As Justice Rand explained:
It is then wholly as a private citizen, an adherent of a religious group, holding a liquor licence and furnishing bail to arrested persons for no other purpose than to enable them to be released from detention pending the determination of the charges against them, and with no other relevant considerations to be taken into account, that he is involved in the issues of this controversy.
Mr. Roncarelli attempted to carry on his restaurant business without a liquor licence for a period of approximately six months, but he could not make it profitable and he was forced to close.
The Supreme Court of Canada’s response
The Supreme Court was immensely critical of Mr. Duplessis and the manager of the Quebec Liquor Commission calling their actions a “breach of an implied public statutory duty toward the plaintiff”.
Although the decision dates from 1959, when liquor laws across the country were considerably more restrictive than they are now, the Court’s recognition of the importation of a liquor licence was prescient. The Court observed:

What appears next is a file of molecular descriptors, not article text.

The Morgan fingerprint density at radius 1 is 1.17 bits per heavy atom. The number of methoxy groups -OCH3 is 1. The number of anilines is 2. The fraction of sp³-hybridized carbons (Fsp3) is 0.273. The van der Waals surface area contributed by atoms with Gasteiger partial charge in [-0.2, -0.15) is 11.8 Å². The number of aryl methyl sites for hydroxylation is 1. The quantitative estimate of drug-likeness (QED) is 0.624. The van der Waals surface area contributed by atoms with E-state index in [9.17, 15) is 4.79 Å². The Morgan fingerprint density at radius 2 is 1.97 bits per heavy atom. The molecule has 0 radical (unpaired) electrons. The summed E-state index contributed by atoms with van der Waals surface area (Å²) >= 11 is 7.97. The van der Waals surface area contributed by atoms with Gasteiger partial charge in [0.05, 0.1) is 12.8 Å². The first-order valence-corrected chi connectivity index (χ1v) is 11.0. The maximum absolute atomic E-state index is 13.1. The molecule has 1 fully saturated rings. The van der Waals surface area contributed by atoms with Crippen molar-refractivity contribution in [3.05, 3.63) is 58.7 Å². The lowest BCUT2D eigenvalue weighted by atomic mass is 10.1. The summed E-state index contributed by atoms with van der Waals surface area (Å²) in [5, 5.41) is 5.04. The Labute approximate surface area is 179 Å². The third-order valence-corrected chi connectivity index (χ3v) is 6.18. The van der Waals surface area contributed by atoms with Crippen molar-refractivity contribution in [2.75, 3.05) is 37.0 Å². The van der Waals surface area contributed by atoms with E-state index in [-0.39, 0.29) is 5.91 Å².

The field of licensed occupations and businesses of this nature is steadily becoming of greater concern to citizens generally. It is a matter of vital importance that a public administration that can refuse to allow a person to enter or continue a calling which, in the absence of regulation, would be free and legitimate, should be conducted with complete impartiality and integrity; and that the grounds for refusing or cancelling a permit should unquestionably be such and such only as are incompatible with the purposes envisaged by the statute: the duty of a Commission is to serve those purposes and those only. A decision to deny or cancel such a privilege lies within the “discretion” of the Commission; but that means that decision is to be based upon a weighing of considerations pertinent to the object of the administration.